Tag Archives: Fotobook

Awards, Grants, and Competitions | Deadlines and Recipients | 6 June 2012


Rory Peck Awards 2012 : June 11

2012 AnthropoGraphia : Human Rights through Visual Storytelling Award : June 15

IdeasTap Photographic Award :  for photographers aged 23 to 30 : June 15

Class of 2012 : June 20

The Ian Parry Scholarship : June 30

Prix Virginia : July 2

Pride Photo Award : July 7

William and Winifred Bowness Photography Prize : July 13

The Firecracker Photographic Grant : July 22

Taylor Wessing Photographic Portrait Prize 2012 : August 3

CDS/Honickman First Book Prize : September 15

Carmignac Gestion Photojournalism Award : September 30


American Photography 28

BOP Winners (NPPA)

BOP winners (NYT Lens)

National Magazine Awards 2012 Winners Announced

Flash Forward – Emerging Photographers 2012

KL Photoawards 2012 : Winners

Open Photo Winner: Ilan Godfrey (OPENPhoto)

London Festival of Photography  Prize 2012 shortlist (LFPH)

Mitch Dobrowner wins 2012 Sony World Photography Awards title (BJP)

‘Passengers’ Wins the Fifth International Fotobook Festival Dummy Awards (Lightbox)

New York Times Wins BOP Best Use Of The Web (NPPA)

Photographer Annie Leibovitz honoured by LA gallery (BBC)

Hope for a Healthy World Photo Competition Winners

‘Passengers’ Wins the Fifth International Fotobook Festival Dummy Awards

For the past five years, Kassel Germany has been home to the most important annual forum on the world of photography books, the International Fotobook Festival. This year, with the Documenta exhibition taking over the city of Kassel, the Le Bal photography museum in Paris hosted the Fifth International Fotobook Festival from April 20 – 22.

The festival is a weekend full of artist lectures, book exhibitions, booksellers and publishers showcasing their most recent offerings, portfolio reviews and awards for the “best” photobooks from the previous year. For photographers hoping to find interest in their yet-to-be-discovered book projects, the main attraction of the Kassel Festival is its “photobook dummy” competition for the best unpublished photobook mock-up. The first place winner receives a publishing contract with the German publisher Seltmann und Sohne. The second and third place winners receive several hundred euros worth of credit from the print-on-demand service Blurb.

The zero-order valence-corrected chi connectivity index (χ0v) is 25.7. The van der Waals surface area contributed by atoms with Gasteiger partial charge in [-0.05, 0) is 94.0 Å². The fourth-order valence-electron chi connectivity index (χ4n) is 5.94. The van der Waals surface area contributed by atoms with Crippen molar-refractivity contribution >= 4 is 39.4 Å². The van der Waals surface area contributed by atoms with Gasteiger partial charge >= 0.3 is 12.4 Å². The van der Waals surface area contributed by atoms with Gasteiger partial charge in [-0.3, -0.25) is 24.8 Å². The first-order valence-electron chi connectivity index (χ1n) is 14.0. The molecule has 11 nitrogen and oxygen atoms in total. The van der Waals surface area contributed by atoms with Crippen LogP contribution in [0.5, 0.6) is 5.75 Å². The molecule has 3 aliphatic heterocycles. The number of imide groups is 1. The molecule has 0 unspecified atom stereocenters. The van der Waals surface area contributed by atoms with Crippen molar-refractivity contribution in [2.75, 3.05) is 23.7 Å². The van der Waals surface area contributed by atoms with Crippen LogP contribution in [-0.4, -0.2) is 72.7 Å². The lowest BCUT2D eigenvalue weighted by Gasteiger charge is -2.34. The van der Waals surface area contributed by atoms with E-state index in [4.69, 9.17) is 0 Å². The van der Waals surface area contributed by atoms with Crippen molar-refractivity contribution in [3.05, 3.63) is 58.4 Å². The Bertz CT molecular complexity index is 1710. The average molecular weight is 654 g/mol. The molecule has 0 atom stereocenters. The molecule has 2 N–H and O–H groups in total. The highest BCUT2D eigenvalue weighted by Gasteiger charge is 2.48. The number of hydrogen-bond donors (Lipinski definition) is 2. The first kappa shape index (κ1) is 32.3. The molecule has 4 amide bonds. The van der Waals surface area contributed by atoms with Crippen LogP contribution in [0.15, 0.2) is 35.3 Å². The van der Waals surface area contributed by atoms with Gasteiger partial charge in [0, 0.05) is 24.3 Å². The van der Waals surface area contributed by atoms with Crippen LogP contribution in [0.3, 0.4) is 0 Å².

This year, the dummy competition was between fifty-eight books culled from over five hundred entries, ranging from very roughly hand-made objects to the most finely polished in editing sequencing, design and printing. All books selected are tethered to tables and prominently displayed, encouraging visitors to leaf through them and discover new talents. On Saturday, a small panel of experts in the field convened in the closed galleries to passionately argue their opinion and decide on the three winners. This year’s panel included; Gerry Badger (Critic, Photographer, London), Todd Hido (Photographer, USA), Dieter Neubert (International Photobook Festival, Kassel), Laurence Vecten (Lozen Up, Paris), Oliver Seltmann (Publisher, Berlin), Diane Dufour (Director Le Bal, Paris), Andreas Müller-Pohle, European Photography, Berlin), Markus Schaden (Bookseller, Publisher, Cologne) and Sebastian Hau (Le Bal Books, Paris).